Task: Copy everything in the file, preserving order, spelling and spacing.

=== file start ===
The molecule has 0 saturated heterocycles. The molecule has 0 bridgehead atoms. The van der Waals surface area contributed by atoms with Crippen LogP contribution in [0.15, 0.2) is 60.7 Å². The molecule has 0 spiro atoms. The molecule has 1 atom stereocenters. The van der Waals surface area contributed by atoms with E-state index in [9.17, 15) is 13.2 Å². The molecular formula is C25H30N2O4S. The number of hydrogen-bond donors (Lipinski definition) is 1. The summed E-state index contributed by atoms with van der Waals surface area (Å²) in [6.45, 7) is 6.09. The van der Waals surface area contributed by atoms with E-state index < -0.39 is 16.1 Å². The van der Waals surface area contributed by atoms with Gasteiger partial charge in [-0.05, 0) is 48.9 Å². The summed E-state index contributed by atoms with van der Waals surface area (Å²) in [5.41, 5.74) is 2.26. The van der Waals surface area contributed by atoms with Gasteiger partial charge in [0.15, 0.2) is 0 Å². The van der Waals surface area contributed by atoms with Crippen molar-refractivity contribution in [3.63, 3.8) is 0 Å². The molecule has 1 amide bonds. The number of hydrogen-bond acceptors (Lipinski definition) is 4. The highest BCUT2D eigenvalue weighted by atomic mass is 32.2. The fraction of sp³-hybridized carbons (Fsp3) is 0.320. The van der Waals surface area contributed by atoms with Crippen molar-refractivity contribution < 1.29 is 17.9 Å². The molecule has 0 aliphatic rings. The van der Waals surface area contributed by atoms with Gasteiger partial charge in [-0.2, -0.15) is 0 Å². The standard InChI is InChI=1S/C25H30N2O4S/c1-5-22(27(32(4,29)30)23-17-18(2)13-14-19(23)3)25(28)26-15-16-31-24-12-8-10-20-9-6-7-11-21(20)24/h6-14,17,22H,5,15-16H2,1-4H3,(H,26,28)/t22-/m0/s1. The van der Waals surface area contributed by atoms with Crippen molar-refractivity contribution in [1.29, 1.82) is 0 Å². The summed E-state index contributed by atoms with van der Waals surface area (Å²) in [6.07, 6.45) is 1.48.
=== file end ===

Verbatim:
The molecule has 0 saturated heterocycles. The molecule has 0 bridgehead atoms. The van der Waals surface area contributed by atoms with Crippen LogP contribution in [0.15, 0.2) is 60.7 Å². The molecule has 0 spiro atoms. The molecule has 1 atom stereocenters. The van der Waals surface area contributed by atoms with E-state index in [9.17, 15) is 13.2 Å². The molecular formula is C25H30N2O4S. The number of hydrogen-bond donors (Lipinski definition) is 1. The summed E-state index contributed by atoms with van der Waals surface area (Å²) in [6.45, 7) is 6.09. The van der Waals surface area contributed by atoms with E-state index < -0.39 is 16.1 Å². The van der Waals surface area contributed by atoms with Gasteiger partial charge in [-0.05, 0) is 48.9 Å². The summed E-state index contributed by atoms with van der Waals surface area (Å²) in [5.41, 5.74) is 2.26. The van der Waals surface area contributed by atoms with Gasteiger partial charge in [0.15, 0.2) is 0 Å². The van der Waals surface area contributed by atoms with Crippen molar-refractivity contribution in [3.63, 3.8) is 0 Å². The molecule has 1 amide bonds. The number of hydrogen-bond acceptors (Lipinski definition) is 4. The highest BCUT2D eigenvalue weighted by atomic mass is 32.2. The fraction of sp³-hybridized carbons (Fsp3) is 0.320. The van der Waals surface area contributed by atoms with Crippen molar-refractivity contribution < 1.29 is 17.9 Å². The molecule has 0 aliphatic rings. The van der Waals surface area contributed by atoms with Gasteiger partial charge in [-0.2, -0.15) is 0 Å². The standard InChI is InChI=1S/C25H30N2O4S/c1-5-22(27(32(4,29)30)23-17-18(2)13-14-19(23)3)25(28)26-15-16-31-24-12-8-10-20-9-6-7-11-21(20)24/h6-14,17,22H,5,15-16H2,1-4H3,(H,26,28)/t22-/m0/s1. The van der Waals surface area contributed by atoms with Crippen molar-refractivity contribution in [1.29, 1.82) is 0 Å². The summed E-state index contributed by atoms with van der Waals surface area (Å²) in [6.07, 6.45) is 1.48.